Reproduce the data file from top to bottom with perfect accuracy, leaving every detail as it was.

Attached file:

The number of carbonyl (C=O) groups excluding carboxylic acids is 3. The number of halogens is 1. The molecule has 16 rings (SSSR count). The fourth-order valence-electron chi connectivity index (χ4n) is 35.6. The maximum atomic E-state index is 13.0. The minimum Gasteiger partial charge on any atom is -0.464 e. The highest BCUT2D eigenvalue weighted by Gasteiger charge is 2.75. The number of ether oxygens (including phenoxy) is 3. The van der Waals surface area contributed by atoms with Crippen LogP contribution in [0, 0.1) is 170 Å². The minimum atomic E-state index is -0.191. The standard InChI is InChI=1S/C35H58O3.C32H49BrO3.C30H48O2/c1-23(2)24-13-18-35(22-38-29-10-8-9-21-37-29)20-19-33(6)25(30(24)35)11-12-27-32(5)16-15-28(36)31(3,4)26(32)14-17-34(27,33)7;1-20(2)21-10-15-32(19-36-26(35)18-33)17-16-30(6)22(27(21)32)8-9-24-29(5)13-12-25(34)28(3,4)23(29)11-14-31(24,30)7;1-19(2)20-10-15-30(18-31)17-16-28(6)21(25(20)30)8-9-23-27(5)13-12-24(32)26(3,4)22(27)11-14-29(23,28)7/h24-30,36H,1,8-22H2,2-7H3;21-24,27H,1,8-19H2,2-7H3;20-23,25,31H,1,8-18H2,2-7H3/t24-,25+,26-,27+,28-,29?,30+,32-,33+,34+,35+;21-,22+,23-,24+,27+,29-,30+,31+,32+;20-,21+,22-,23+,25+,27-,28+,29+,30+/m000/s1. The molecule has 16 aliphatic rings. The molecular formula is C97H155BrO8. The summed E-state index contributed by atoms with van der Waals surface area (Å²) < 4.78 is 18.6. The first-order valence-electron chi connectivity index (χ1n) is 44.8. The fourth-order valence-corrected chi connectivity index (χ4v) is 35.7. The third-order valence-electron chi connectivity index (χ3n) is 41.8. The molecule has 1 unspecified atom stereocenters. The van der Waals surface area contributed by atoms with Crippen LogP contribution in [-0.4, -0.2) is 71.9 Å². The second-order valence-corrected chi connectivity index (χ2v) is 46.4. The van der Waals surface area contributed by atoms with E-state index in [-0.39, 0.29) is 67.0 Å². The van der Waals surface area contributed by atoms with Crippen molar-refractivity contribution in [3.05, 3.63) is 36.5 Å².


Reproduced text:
The number of carbonyl (C=O) groups excluding carboxylic acids is 3. The number of halogens is 1. The molecule has 16 rings (SSSR count). The fourth-order valence-electron chi connectivity index (χ4n) is 35.6. The maximum atomic E-state index is 13.0. The minimum Gasteiger partial charge on any atom is -0.464 e. The highest BCUT2D eigenvalue weighted by Gasteiger charge is 2.75. The number of ether oxygens (including phenoxy) is 3. The van der Waals surface area contributed by atoms with Crippen LogP contribution in [0, 0.1) is 170 Å². The minimum atomic E-state index is -0.191. The standard InChI is InChI=1S/C35H58O3.C32H49BrO3.C30H48O2/c1-23(2)24-13-18-35(22-38-29-10-8-9-21-37-29)20-19-33(6)25(30(24)35)11-12-27-32(5)16-15-28(36)31(3,4)26(32)14-17-34(27,33)7;1-20(2)21-10-15-32(19-36-26(35)18-33)17-16-30(6)22(27(21)32)8-9-24-29(5)13-12-25(34)28(3,4)23(29)11-14-31(24,30)7;1-19(2)20-10-15-30(18-31)17-16-28(6)21(25(20)30)8-9-23-27(5)13-12-24(32)26(3,4)22(27)11-14-29(23,28)7/h24-30,36H,1,8-22H2,2-7H3;21-24,27H,1,8-19H2,2-7H3;20-23,25,31H,1,8-18H2,2-7H3/t24-,25+,26-,27+,28-,29?,30+,32-,33+,34+,35+;21-,22+,23-,24+,27+,29-,30+,31+,32+;20-,21+,22-,23+,25+,27-,28+,29+,30+/m000/s1. The molecule has 16 aliphatic rings. The molecular formula is C97H155BrO8. The summed E-state index contributed by atoms with van der Waals surface area (Å²) < 4.78 is 18.6. The first-order valence-electron chi connectivity index (χ1n) is 44.8. The fourth-order valence-corrected chi connectivity index (χ4v) is 35.7. The third-order valence-electron chi connectivity index (χ3n) is 41.8. The molecule has 1 unspecified atom stereocenters. The van der Waals surface area contributed by atoms with Crippen LogP contribution in [-0.4, -0.2) is 71.9 Å². The second-order valence-corrected chi connectivity index (χ2v) is 46.4. The van der Waals surface area contributed by atoms with E-state index in [-0.39, 0.29) is 67.0 Å². The van der Waals surface area contributed by atoms with Crippen molar-refractivity contribution in [3.05, 3.63) is 36.5 Å².